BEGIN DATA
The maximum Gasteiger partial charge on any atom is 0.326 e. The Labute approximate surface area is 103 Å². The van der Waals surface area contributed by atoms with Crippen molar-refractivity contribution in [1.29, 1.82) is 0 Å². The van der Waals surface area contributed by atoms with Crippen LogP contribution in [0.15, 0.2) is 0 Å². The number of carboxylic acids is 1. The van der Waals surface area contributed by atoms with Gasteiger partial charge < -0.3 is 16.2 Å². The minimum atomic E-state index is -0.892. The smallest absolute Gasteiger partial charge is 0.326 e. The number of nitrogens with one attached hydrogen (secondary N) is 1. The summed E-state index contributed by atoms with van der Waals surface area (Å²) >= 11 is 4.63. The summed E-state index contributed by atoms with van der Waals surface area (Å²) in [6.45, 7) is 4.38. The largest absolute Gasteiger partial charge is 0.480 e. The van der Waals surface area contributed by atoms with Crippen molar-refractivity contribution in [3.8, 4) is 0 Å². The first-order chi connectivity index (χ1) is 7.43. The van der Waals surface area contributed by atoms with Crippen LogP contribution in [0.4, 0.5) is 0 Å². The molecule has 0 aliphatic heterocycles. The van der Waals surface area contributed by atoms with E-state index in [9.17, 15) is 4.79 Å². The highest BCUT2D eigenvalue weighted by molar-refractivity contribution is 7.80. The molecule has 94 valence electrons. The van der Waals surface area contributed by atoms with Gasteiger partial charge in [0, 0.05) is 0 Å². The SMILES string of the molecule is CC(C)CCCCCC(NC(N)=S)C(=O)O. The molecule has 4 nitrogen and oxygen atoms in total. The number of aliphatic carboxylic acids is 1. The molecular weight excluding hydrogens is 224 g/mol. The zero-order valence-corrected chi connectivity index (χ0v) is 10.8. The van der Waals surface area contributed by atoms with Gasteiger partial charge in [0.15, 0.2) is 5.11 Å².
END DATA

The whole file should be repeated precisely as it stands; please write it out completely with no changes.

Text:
The maximum Gasteiger partial charge on any atom is 0.326 e. The Labute approximate surface area is 103 Å². The van der Waals surface area contributed by atoms with Crippen molar-refractivity contribution in [1.29, 1.82) is 0 Å². The van der Waals surface area contributed by atoms with Crippen LogP contribution in [0.15, 0.2) is 0 Å². The number of carboxylic acids is 1. The van der Waals surface area contributed by atoms with Gasteiger partial charge < -0.3 is 16.2 Å². The minimum atomic E-state index is -0.892. The smallest absolute Gasteiger partial charge is 0.326 e. The number of nitrogens with one attached hydrogen (secondary N) is 1. The summed E-state index contributed by atoms with van der Waals surface area (Å²) >= 11 is 4.63. The summed E-state index contributed by atoms with van der Waals surface area (Å²) in [6.45, 7) is 4.38. The largest absolute Gasteiger partial charge is 0.480 e. The van der Waals surface area contributed by atoms with Crippen molar-refractivity contribution in [3.8, 4) is 0 Å². The first-order chi connectivity index (χ1) is 7.43. The van der Waals surface area contributed by atoms with Crippen LogP contribution in [0.4, 0.5) is 0 Å². The molecule has 0 aliphatic heterocycles. The van der Waals surface area contributed by atoms with E-state index in [9.17, 15) is 4.79 Å². The highest BCUT2D eigenvalue weighted by molar-refractivity contribution is 7.80. The molecule has 94 valence electrons. The van der Waals surface area contributed by atoms with Gasteiger partial charge in [0, 0.05) is 0 Å². The SMILES string of the molecule is CC(C)CCCCCC(NC(N)=S)C(=O)O. The molecule has 4 nitrogen and oxygen atoms in total. The number of aliphatic carboxylic acids is 1. The molecular weight excluding hydrogens is 224 g/mol. The zero-order valence-corrected chi connectivity index (χ0v) is 10.8. The van der Waals surface area contributed by atoms with Gasteiger partial charge in [0.15, 0.2) is 5.11 Å².